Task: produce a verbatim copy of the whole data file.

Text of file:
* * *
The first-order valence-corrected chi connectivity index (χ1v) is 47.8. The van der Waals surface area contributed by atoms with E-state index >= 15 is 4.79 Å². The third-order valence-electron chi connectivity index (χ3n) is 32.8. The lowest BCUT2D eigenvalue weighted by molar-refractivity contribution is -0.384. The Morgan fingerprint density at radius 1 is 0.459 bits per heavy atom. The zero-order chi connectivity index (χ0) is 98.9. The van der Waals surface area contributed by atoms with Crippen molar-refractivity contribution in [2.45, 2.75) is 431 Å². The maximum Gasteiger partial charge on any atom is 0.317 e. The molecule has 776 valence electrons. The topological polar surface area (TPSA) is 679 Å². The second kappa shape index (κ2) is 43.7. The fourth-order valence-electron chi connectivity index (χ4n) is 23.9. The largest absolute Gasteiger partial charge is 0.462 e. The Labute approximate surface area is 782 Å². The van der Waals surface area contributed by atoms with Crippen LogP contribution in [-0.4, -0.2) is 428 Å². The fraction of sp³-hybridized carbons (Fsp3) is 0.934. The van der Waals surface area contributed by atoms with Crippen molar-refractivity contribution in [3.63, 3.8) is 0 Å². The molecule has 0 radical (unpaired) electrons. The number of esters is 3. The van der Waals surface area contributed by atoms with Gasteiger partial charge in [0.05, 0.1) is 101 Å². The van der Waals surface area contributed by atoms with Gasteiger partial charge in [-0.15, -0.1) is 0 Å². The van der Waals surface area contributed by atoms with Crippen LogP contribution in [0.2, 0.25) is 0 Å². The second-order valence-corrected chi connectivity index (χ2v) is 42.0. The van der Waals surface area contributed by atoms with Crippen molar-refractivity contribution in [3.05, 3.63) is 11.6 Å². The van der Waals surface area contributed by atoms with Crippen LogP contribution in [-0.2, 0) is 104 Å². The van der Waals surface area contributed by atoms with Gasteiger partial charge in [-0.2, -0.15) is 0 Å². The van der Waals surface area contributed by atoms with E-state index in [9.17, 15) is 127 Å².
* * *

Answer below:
The first-order valence-corrected chi connectivity index (χ1v) is 47.8. The van der Waals surface area contributed by atoms with E-state index >= 15 is 4.79 Å². The third-order valence-electron chi connectivity index (χ3n) is 32.8. The lowest BCUT2D eigenvalue weighted by molar-refractivity contribution is -0.384. The Morgan fingerprint density at radius 1 is 0.459 bits per heavy atom. The zero-order chi connectivity index (χ0) is 98.9. The van der Waals surface area contributed by atoms with Crippen molar-refractivity contribution in [2.45, 2.75) is 431 Å². The maximum Gasteiger partial charge on any atom is 0.317 e. The molecule has 776 valence electrons. The topological polar surface area (TPSA) is 679 Å². The second kappa shape index (κ2) is 43.7. The fourth-order valence-electron chi connectivity index (χ4n) is 23.9. The largest absolute Gasteiger partial charge is 0.462 e. The Labute approximate surface area is 782 Å². The van der Waals surface area contributed by atoms with Crippen LogP contribution in [-0.4, -0.2) is 428 Å². The fraction of sp³-hybridized carbons (Fsp3) is 0.934. The van der Waals surface area contributed by atoms with Crippen molar-refractivity contribution in [3.63, 3.8) is 0 Å². The molecule has 0 radical (unpaired) electrons. The number of esters is 3. The van der Waals surface area contributed by atoms with Gasteiger partial charge in [0.05, 0.1) is 101 Å². The van der Waals surface area contributed by atoms with Gasteiger partial charge in [-0.15, -0.1) is 0 Å². The van der Waals surface area contributed by atoms with Crippen LogP contribution in [0.2, 0.25) is 0 Å². The second-order valence-corrected chi connectivity index (χ2v) is 42.0. The van der Waals surface area contributed by atoms with Crippen molar-refractivity contribution in [3.05, 3.63) is 11.6 Å². The van der Waals surface area contributed by atoms with Crippen LogP contribution in [-0.2, 0) is 104 Å². The van der Waals surface area contributed by atoms with Gasteiger partial charge in [-0.2, -0.15) is 0 Å². The van der Waals surface area contributed by atoms with E-state index in [9.17, 15) is 127 Å².